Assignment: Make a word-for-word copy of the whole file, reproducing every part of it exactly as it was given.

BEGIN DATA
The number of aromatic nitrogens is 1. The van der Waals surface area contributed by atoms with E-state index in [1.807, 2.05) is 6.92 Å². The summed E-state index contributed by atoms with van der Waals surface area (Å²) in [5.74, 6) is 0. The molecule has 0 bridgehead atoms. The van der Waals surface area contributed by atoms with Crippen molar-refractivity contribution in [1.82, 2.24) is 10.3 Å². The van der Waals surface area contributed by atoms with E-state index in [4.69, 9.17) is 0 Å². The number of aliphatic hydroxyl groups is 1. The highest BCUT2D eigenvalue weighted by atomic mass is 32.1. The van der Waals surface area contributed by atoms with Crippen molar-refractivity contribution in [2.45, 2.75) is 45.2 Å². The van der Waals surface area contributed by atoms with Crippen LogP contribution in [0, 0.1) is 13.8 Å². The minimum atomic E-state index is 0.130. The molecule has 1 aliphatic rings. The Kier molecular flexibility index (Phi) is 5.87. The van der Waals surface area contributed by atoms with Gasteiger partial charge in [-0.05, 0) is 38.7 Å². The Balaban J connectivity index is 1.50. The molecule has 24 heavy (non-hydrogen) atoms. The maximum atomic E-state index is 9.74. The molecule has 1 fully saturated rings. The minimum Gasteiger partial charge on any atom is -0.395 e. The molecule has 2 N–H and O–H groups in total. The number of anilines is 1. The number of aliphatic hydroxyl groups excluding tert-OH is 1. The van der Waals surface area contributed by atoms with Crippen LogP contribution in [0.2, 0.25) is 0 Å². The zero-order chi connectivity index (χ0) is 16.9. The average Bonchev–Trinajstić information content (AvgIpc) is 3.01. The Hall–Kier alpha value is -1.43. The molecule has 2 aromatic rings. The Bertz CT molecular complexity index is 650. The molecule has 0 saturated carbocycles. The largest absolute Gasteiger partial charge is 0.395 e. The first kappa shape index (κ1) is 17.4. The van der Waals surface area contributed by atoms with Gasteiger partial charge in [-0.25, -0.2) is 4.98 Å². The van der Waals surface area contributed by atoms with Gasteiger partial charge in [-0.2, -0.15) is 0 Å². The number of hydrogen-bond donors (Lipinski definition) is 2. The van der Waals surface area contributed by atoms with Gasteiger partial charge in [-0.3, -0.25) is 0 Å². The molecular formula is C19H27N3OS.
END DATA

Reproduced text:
The number of aromatic nitrogens is 1. The van der Waals surface area contributed by atoms with E-state index in [1.807, 2.05) is 6.92 Å². The summed E-state index contributed by atoms with van der Waals surface area (Å²) in [5.74, 6) is 0. The molecule has 0 bridgehead atoms. The van der Waals surface area contributed by atoms with Crippen molar-refractivity contribution in [1.82, 2.24) is 10.3 Å². The van der Waals surface area contributed by atoms with E-state index in [4.69, 9.17) is 0 Å². The number of aliphatic hydroxyl groups is 1. The highest BCUT2D eigenvalue weighted by atomic mass is 32.1. The van der Waals surface area contributed by atoms with Crippen molar-refractivity contribution in [2.45, 2.75) is 45.2 Å². The van der Waals surface area contributed by atoms with Crippen LogP contribution in [0, 0.1) is 13.8 Å². The minimum atomic E-state index is 0.130. The molecule has 1 aliphatic rings. The Kier molecular flexibility index (Phi) is 5.87. The van der Waals surface area contributed by atoms with Gasteiger partial charge in [-0.05, 0) is 38.7 Å². The Balaban J connectivity index is 1.50. The molecule has 24 heavy (non-hydrogen) atoms. The maximum atomic E-state index is 9.74. The molecule has 1 fully saturated rings. The minimum Gasteiger partial charge on any atom is -0.395 e. The molecule has 2 N–H and O–H groups in total. The number of anilines is 1. The number of aliphatic hydroxyl groups excluding tert-OH is 1. The van der Waals surface area contributed by atoms with Crippen LogP contribution in [0.2, 0.25) is 0 Å². The zero-order chi connectivity index (χ0) is 16.9. The average Bonchev–Trinajstić information content (AvgIpc) is 3.01. The Hall–Kier alpha value is -1.43. The molecule has 2 aromatic rings. The Bertz CT molecular complexity index is 650. The molecule has 0 saturated carbocycles. The largest absolute Gasteiger partial charge is 0.395 e. The first kappa shape index (κ1) is 17.4. The van der Waals surface area contributed by atoms with Gasteiger partial charge in [-0.25, -0.2) is 4.98 Å². The van der Waals surface area contributed by atoms with Gasteiger partial charge in [-0.2, -0.15) is 0 Å². The number of hydrogen-bond donors (Lipinski definition) is 2. The van der Waals surface area contributed by atoms with Gasteiger partial charge in [-0.3, -0.25) is 0 Å². The molecular formula is C19H27N3OS.